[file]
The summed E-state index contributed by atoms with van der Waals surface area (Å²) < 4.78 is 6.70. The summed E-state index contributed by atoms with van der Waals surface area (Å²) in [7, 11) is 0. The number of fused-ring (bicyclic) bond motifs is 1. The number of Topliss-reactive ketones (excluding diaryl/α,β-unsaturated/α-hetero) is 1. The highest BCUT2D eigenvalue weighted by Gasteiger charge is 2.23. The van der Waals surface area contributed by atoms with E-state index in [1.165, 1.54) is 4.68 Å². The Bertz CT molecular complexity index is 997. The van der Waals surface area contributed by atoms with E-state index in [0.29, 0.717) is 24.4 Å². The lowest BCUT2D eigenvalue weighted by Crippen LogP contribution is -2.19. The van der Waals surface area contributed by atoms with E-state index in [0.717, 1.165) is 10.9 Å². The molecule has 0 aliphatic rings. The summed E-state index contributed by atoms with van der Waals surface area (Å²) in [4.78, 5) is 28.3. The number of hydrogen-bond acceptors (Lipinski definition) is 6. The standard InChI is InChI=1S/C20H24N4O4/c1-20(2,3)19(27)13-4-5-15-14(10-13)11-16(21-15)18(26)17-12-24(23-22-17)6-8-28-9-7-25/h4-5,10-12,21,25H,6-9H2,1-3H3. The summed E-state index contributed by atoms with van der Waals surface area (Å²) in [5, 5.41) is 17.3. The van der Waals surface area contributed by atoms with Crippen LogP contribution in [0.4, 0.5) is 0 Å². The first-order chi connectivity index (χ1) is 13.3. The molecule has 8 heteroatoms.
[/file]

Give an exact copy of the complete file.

The summed E-state index contributed by atoms with van der Waals surface area (Å²) < 4.78 is 6.70. The summed E-state index contributed by atoms with van der Waals surface area (Å²) in [7, 11) is 0. The number of fused-ring (bicyclic) bond motifs is 1. The number of Topliss-reactive ketones (excluding diaryl/α,β-unsaturated/α-hetero) is 1. The highest BCUT2D eigenvalue weighted by Gasteiger charge is 2.23. The van der Waals surface area contributed by atoms with E-state index in [1.165, 1.54) is 4.68 Å². The Bertz CT molecular complexity index is 997. The van der Waals surface area contributed by atoms with E-state index in [0.29, 0.717) is 24.4 Å². The lowest BCUT2D eigenvalue weighted by Crippen LogP contribution is -2.19. The van der Waals surface area contributed by atoms with E-state index in [0.717, 1.165) is 10.9 Å². The molecule has 0 aliphatic rings. The summed E-state index contributed by atoms with van der Waals surface area (Å²) in [4.78, 5) is 28.3. The number of hydrogen-bond acceptors (Lipinski definition) is 6. The standard InChI is InChI=1S/C20H24N4O4/c1-20(2,3)19(27)13-4-5-15-14(10-13)11-16(21-15)18(26)17-12-24(23-22-17)6-8-28-9-7-25/h4-5,10-12,21,25H,6-9H2,1-3H3. The summed E-state index contributed by atoms with van der Waals surface area (Å²) in [5, 5.41) is 17.3. The van der Waals surface area contributed by atoms with Crippen LogP contribution in [0.4, 0.5) is 0 Å². The first-order chi connectivity index (χ1) is 13.3. The molecule has 8 heteroatoms.